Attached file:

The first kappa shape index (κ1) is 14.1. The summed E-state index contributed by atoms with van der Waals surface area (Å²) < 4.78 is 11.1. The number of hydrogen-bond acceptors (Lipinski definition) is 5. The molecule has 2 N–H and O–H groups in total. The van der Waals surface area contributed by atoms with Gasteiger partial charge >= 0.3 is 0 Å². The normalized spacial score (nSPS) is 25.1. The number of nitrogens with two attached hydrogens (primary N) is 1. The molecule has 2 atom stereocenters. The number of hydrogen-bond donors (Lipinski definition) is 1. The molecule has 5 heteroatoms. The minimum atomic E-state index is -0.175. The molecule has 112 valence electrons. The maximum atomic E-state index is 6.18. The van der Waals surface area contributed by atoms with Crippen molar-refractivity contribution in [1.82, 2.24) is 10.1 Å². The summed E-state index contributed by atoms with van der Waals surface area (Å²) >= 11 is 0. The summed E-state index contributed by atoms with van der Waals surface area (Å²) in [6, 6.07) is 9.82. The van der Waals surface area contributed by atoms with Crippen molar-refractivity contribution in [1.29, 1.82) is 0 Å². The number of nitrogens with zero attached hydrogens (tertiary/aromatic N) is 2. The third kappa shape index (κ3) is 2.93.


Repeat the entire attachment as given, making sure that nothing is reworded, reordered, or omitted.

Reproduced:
The first kappa shape index (κ1) is 14.1. The summed E-state index contributed by atoms with van der Waals surface area (Å²) < 4.78 is 11.1. The number of hydrogen-bond acceptors (Lipinski definition) is 5. The molecule has 2 N–H and O–H groups in total. The van der Waals surface area contributed by atoms with Gasteiger partial charge >= 0.3 is 0 Å². The normalized spacial score (nSPS) is 25.1. The number of nitrogens with two attached hydrogens (primary N) is 1. The molecule has 2 atom stereocenters. The number of hydrogen-bond donors (Lipinski definition) is 1. The molecule has 5 heteroatoms. The minimum atomic E-state index is -0.175. The molecule has 112 valence electrons. The maximum atomic E-state index is 6.18. The van der Waals surface area contributed by atoms with Crippen molar-refractivity contribution in [1.82, 2.24) is 10.1 Å². The summed E-state index contributed by atoms with van der Waals surface area (Å²) >= 11 is 0. The summed E-state index contributed by atoms with van der Waals surface area (Å²) in [6, 6.07) is 9.82. The van der Waals surface area contributed by atoms with Crippen molar-refractivity contribution in [1.29, 1.82) is 0 Å². The number of nitrogens with zero attached hydrogens (tertiary/aromatic N) is 2. The third kappa shape index (κ3) is 2.93.